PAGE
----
Spain’s Islamic past
By Gerald Butt
December 12, 1998
“When the Christians recaptured Granada, they burnt all 80,000 books from the palace library – as if to expunge the memory of Islamic rule.”
When the Arab and Berber armies crossed from North Africa into Spain in the eighth century, they thought they’d discovered heaven on earth.
By the time they were finally driven out in 1492 they’d actually created an earthly celebration of paradise – the Alhambra palaces and gardens in Granada.
For desert Arabs, water is luxury. And in the melting snow of the Sierra Nevada mountains they found what they wanted. By a series of intricate channels they directed water into the palace grounds and onto the dusty plains below.
Still today at the Alhambra you get a glimpse of paradise. Small streams take the water hither and thither to innumerable fountains and ponds – at one point rushing down channels in the balustrades of a stone stairway. Everywhere, splashing and gushing water. And great splashes of colour under the conifers – roses, lilies and sweet-smelling jasmine.
Not to mention the luxury of the palaces themselves with their courtyards shaded by trees and cooled by fountains and with the walls decorated by elaborate Arabic inscriptions and patterned tiles.
For an Arabist like me, a visit to Alhambra should have been the experience of a lifetime. But I came away slightly disappointed. Not at the beauty of what I’d seen – rather with a sense that the Arab and Islamic character had been somewhat down-played.
When the Christians recaptured Granada, they burnt all 80,000 books from the palace library – as if to expunge the memory of Islamic rule. Then they built a cathedral on the site of the great mosque and put a baroque facade around the main palace.
Today the Alhambra is marketed very much as a major Spanish tourist site. One Spanish guidebook says that the Alhambra is to Granada what St Peter’s is to Rome or St Mark’s Square is to Venice.
What the guidebook doesn’t say is that the Alhambra is a legacy of nearly eight centuries during which the Arabs not only occupied Spain but also introduced into Europe mathematics, philosophy and Greek scholarship. Furthermore, the Arabs brought into Spain oranges, lemons, rice, sugar, date palms, cotton and much more.
And then there was the elaborate irrigation system, bringing water to the plains of Andalusia and giving it the landscape it has today. Even when the Arabs had been expelled en masse, two families were required to stay in each village to operate the irrigation system.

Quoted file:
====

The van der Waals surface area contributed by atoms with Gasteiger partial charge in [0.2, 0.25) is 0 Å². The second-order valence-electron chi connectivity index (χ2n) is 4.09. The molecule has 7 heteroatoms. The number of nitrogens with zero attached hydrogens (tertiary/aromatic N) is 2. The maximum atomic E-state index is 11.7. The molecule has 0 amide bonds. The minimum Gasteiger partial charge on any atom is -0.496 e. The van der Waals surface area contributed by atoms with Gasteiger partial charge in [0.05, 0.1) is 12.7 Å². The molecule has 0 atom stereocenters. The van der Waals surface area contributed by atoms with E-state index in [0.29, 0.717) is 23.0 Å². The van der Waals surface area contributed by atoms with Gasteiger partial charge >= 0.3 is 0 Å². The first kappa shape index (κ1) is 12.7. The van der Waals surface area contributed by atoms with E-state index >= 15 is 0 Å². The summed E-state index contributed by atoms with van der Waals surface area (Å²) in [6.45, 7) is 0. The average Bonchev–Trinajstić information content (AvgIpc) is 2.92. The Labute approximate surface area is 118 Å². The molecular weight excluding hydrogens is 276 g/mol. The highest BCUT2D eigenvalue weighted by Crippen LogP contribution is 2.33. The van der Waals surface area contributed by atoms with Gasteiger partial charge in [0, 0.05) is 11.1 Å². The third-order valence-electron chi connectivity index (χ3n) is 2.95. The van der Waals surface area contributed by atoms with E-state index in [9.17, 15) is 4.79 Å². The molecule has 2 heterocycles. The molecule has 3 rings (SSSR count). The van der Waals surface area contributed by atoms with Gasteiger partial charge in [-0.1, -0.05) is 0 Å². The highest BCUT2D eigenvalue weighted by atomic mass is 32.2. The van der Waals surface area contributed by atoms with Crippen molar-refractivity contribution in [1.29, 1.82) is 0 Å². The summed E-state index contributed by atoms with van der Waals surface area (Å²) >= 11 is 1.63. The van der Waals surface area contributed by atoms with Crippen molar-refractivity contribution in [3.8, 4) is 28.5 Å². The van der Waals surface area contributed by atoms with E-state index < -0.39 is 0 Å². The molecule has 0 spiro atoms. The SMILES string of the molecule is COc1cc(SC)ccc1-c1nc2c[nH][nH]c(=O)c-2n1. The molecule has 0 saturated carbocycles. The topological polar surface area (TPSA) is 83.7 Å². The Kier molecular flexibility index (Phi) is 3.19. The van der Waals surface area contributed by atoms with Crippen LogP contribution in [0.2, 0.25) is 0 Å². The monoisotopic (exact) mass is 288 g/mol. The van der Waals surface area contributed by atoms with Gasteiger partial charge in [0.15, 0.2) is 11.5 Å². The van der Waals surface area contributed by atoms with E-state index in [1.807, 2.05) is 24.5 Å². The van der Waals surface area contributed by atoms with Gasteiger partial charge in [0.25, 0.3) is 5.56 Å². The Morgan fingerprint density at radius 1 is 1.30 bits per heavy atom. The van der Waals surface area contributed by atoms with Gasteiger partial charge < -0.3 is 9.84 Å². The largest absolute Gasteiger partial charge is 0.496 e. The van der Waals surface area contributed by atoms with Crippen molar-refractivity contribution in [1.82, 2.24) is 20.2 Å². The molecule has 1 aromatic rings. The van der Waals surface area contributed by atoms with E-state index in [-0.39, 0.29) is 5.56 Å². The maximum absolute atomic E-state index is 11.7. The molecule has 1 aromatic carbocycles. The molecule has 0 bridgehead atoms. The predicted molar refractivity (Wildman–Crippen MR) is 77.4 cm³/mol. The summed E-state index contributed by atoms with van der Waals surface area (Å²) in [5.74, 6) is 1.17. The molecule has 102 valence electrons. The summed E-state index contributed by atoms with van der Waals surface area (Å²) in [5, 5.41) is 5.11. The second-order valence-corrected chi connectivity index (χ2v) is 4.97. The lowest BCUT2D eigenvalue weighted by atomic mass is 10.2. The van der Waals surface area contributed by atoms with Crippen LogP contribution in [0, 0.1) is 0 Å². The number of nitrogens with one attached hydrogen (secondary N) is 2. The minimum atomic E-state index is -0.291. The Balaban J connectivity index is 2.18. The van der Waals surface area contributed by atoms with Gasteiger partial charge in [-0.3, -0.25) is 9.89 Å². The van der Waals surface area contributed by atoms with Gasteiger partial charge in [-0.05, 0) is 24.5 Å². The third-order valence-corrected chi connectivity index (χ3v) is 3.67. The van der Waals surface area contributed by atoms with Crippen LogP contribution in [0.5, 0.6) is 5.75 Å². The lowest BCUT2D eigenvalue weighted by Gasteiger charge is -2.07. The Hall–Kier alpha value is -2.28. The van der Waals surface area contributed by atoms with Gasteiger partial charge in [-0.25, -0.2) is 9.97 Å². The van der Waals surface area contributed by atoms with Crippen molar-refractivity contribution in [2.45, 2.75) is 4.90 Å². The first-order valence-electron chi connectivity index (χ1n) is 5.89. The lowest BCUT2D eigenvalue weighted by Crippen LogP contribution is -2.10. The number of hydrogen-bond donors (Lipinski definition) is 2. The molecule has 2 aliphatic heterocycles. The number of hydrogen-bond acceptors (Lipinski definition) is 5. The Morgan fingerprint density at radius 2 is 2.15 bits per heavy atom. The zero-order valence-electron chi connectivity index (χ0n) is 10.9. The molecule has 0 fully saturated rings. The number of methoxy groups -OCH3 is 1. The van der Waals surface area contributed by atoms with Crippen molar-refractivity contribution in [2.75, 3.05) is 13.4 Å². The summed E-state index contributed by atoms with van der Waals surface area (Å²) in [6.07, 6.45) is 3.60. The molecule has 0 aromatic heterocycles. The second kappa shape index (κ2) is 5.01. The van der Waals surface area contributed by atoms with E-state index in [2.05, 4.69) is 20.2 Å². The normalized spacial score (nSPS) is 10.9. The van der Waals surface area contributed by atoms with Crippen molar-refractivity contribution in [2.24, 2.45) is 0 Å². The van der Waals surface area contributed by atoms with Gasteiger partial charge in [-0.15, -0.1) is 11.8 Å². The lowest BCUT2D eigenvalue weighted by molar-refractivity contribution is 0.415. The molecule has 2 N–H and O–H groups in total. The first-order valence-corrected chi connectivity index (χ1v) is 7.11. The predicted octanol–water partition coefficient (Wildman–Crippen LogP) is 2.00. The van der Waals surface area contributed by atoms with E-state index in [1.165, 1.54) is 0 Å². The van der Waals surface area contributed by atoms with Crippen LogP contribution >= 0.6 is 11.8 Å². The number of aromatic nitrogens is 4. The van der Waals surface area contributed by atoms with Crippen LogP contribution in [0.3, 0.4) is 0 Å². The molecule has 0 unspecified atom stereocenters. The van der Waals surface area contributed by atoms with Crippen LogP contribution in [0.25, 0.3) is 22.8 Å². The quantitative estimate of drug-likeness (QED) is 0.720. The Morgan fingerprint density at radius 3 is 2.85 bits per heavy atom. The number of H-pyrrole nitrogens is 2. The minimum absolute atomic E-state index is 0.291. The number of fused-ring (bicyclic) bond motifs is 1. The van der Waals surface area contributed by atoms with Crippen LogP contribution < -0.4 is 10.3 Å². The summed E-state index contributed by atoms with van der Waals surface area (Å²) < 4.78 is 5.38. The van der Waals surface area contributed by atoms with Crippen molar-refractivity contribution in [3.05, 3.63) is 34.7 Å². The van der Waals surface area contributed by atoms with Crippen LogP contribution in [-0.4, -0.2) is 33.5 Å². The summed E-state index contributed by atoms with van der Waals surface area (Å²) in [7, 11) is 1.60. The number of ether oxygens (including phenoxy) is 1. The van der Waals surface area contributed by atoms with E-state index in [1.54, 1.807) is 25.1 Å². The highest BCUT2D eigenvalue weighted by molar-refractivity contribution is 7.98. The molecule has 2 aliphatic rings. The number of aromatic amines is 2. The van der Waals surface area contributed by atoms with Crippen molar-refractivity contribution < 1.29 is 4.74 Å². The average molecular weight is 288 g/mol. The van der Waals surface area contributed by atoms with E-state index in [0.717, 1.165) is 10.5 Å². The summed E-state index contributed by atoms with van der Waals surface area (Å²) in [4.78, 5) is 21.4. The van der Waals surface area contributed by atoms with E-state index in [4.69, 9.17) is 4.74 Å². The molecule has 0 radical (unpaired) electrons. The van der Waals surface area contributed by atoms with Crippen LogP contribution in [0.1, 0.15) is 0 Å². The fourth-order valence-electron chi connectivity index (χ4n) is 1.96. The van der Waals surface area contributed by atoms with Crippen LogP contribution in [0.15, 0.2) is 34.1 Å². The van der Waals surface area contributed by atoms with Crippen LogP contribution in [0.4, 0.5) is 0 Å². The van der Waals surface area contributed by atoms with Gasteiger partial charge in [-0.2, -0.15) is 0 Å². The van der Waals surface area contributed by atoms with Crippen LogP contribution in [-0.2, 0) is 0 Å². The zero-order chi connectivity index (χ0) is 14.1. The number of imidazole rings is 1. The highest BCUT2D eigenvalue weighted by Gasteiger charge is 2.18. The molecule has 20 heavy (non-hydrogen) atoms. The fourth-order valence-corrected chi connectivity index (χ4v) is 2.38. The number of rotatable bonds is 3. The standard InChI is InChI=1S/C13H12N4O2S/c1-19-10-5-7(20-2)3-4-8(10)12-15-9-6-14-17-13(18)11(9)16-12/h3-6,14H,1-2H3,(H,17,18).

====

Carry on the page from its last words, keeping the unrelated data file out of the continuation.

In other words, the Christians of Europe were happy to inherit the legacy of the Arab occupation of Spain, but were reluctant to acknowledge its Islamic origin. The American traveller, Washington Irving, noticed this when he visited Granada at the beginning of the nineteenth century. The Spanish, he said, considered the Muslims nothing more than “invaders and usurpers”. And that still seems to be the case today.
Does any of this matter? I believe it does. Arabs feel bitterly resentful at how they’re portrayed in the West – as ignorant people, lacking the advantages of our history and civilisation. As I drove away from Granada, I remembered what a retired Jordanian diplomat Hazem Nuseibeh once told me.
For him, history was like a medicine. Whenever he felt depressed by the sense of inferiority and failure that haunts the Arabs today he escaped into history books and read about the glories of the past, not least the glories of Andalusia.
But escapism can’t hide the fact that the Arabs as a whole feel they’ve lost their way and lost their self-esteem. They live, for the most part, under corrupt and incompetent regimes, and – as they see it – in the shadow of the West.
“The West calls the tune to which we dance,” Rabee Dejani, a Palestinian businessman in Jordan told me, “We hate the tune and we hate ourselves for dancing”.
The accumulation of this resentment is creating new generations of Arabs who are hostile to the West. With no political platform on which to vent their anger, they’re increasingly turning for comfort to Islam and to Islamic fundamentalism. And the violent acts that militants carry out blacken the name of Islam in the West.
Thus the anti-Muslim slogans I saw daubed on the walls of the ancient caravanseria in the centre of Granada – and the look of anxiety and suspicion on the face of Hassan, the caretaker of the small centre nearby, when I knocked on the door.
Mutual suspicion is increasing. It’s a vicious circle that won’t easily be broken. But a start would be for the West to give credit where it’s due.
Yes, the Alhambra is a tangible legacy of a great Islamic civilisation. But there are many other intangible legacies from the days of Arab rule in Spain, ingredients of our daily lives that we take for granted. If those debts were acknowledged, Arabs, I believe, would still go to their mosques in large numbers. But they’ll be less attracted than they are now by the angry rantings of anti-Western fundamentalists.